After the introduction which follows, you can read three fine articles, the first illustrating the technique, planning and execution of a big fighter deployment and the next two vividly relating the cockpit challenges during Operation Black Buck 1 in the Falklands war.
Following these are some stories from the Tanking operations done during the Daily Mail Air Race in 1969.
If you look through 55 Squadron's history, you will know that back in WW1, the Squadron was operating some pretty close formation flying. Check out the photos over Iraq; there too, there wasn't much space between the aircraft. So you could say, that in the tanker role, 55 Squadron was re-honing its basic skills.
The tanker role requires some very exact formation flying - especially when receiving fuel - which the tankers themselves often had to do... Although this was not new and had been practised previously by the Valiant single point tanker, it hadn't been possible behind the Victor K1 two point aircraft because the vortex from the tanker wing would strike a receiving aircraft asymmetrically. On a large aircraft this would cause intense roll and yaw problems. The one Victor pilot (a fFlight Commander at that) who had attempted to “prod” on a Mk 20 wing pod hose (unofficially...) had broken his probe. Our fighter receivers had the same vortex problem but having a shorter wingspan were able to trim out the roll and yaw tendencies.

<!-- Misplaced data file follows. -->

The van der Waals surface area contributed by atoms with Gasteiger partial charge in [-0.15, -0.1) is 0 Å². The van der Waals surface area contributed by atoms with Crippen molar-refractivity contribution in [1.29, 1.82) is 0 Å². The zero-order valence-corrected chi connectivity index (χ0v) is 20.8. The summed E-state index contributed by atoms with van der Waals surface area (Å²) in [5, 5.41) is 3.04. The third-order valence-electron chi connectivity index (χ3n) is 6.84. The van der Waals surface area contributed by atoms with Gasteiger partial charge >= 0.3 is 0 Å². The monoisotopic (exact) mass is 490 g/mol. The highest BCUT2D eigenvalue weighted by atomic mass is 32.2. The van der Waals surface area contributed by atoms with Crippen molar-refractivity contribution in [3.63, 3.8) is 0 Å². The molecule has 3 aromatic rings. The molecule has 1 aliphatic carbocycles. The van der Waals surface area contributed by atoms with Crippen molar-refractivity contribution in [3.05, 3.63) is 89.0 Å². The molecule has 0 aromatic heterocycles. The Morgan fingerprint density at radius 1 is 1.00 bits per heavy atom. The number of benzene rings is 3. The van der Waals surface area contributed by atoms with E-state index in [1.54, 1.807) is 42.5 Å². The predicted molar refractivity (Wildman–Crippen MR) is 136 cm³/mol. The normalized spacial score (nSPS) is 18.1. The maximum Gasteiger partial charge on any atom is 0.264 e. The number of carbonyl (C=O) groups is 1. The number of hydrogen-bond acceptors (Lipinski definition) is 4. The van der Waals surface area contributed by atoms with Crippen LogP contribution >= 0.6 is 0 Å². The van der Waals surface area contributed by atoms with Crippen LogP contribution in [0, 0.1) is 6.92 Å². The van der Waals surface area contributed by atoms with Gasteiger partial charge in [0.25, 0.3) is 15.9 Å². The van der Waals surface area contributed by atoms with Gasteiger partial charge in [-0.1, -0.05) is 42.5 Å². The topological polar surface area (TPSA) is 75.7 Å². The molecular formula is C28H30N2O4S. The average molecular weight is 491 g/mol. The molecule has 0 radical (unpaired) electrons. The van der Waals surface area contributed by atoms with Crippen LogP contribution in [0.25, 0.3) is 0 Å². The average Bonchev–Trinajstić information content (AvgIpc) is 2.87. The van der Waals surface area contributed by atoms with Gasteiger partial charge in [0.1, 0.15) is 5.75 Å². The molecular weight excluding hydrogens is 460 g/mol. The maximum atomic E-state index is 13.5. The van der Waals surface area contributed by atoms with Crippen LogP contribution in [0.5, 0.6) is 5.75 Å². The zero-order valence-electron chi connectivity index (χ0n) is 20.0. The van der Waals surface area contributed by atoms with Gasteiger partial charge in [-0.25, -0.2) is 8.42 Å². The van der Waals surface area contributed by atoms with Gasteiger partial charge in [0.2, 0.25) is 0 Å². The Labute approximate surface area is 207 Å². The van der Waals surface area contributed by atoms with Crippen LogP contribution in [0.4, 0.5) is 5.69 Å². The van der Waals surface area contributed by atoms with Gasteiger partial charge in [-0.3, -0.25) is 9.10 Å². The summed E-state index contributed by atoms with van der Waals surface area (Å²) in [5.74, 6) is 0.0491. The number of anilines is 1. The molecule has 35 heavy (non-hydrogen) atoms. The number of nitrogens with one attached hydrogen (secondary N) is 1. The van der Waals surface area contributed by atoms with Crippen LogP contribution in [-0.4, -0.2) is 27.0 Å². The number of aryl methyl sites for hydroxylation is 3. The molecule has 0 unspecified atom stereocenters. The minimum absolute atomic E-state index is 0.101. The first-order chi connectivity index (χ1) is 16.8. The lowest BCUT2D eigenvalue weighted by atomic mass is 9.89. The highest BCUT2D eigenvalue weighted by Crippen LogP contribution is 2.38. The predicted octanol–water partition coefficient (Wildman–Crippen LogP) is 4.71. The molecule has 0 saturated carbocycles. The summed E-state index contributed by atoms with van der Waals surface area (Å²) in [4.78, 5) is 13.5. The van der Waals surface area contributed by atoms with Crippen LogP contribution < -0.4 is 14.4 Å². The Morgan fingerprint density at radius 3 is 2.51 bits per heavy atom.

The introduction of the Victor K1A three point tanker, having a centre hose with its symmetrical aerodynamic position between the vortices, presented the opportunity once more for large aircraft to receive fuel. The visible sector from the Victor streamlined cockpit with its thick structural beams and large “zero-reader” control box on the combing wasn't well suited to formation flying and the receiver pilots had to find a position where they could get a reasonable view when waiting in the echelon position before being cleared astern the tanker.
Although one or two crews on 55Sqn at this time had experienced the Valiant tanker operation it was necessary to carry out a receiver training programme. The first exercises were done in daylight – later ones at night, with the underside of the tanker illuminated by flood lights and the drogue itself somewhat sporadically lit by three wind driven cycle dynamo lights. Black and red aiming marks were applied to the under fuselage and HDU and could be lined up to cross-check the approach line while closing in.
This was practised on a daily basis over the North Sea on a racetrack pattern known as the "Towline".